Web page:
Up close and personal with ESPN's Jeremy Schaap

By Brad Cooney


Up close and personal with ESPN's Jeremy Schaap

Boxingtalk was able to sit down and talk with one of today's most respected sports journalist, Jeremy Schaap. Jeremy gives us his report card on the condition of today's sport of boxing, and an in depth look at what can be done to better the sport as we know it. Jeremy also shares his thoughts on the possibility of a Mike Tyson/Antonio Tarver fight. Jeremy Schaap pulls no punches in this interview, so you don't want to miss what he has to say in this Boxingtalk EXCLUSIVE!
BT - Jeremy bring us up to speed on what you have been doing with yourself.
JS - I have been covering a lot of different stuff for ESPN's Sport Center, also I continue to host the show ' Outside the Lines'. I have also been keeping busy doing feature stories, and doing stories for the new Nightline program on ABC, I will be contributing regularly there. I have been keeping  very busy out on the west coast talking to Vitali Klitschko, and Rahman before the fight was cancelled. I was looking forward to covering that fight and I feel it was a blow to the boxing fans, because I think there was some excitement about that fight.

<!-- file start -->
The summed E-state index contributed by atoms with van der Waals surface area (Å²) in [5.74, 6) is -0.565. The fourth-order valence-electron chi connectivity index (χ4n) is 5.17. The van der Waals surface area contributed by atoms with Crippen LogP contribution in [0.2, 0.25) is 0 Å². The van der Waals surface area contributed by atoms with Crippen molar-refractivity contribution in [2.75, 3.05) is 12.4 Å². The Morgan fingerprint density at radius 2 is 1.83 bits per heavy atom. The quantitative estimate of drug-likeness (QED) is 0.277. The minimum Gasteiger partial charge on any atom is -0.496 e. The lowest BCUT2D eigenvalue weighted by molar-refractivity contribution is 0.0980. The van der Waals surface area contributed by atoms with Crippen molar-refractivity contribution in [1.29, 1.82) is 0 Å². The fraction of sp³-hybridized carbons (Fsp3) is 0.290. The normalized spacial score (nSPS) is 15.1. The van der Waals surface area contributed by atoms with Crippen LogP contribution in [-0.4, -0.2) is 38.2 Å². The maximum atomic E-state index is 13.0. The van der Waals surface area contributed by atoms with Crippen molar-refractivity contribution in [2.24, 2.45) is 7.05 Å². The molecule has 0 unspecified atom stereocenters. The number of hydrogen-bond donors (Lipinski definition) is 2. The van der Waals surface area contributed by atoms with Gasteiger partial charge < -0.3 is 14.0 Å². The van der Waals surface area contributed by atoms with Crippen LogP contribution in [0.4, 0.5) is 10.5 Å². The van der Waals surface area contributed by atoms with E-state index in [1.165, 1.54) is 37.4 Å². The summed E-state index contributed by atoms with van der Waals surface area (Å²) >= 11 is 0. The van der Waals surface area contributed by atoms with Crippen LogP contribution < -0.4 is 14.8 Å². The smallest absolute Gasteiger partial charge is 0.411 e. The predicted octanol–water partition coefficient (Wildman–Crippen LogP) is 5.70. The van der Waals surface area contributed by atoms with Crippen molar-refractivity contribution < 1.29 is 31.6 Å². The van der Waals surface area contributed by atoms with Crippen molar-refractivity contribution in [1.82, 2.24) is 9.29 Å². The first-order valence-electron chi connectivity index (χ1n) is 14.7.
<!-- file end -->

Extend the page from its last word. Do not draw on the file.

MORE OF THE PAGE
BT - Jeremy, looks like James Toney and Rahman will go at it, what are your thoughts on that fight?
JS - You know I think that's an interesting fight, I really do. I am curious to see what kind of shape Toney comes in because last time I saw Toney, it was against John Ruiz, and Toney didn't look in very good shape. The last time I saw Rahman, he looked in great shape. Obviously a more natural Heavyweight is Rahman than Toney. I think Toney is probably a more skilled fighter per se. I think the fight can be interesting, Toney is clever, and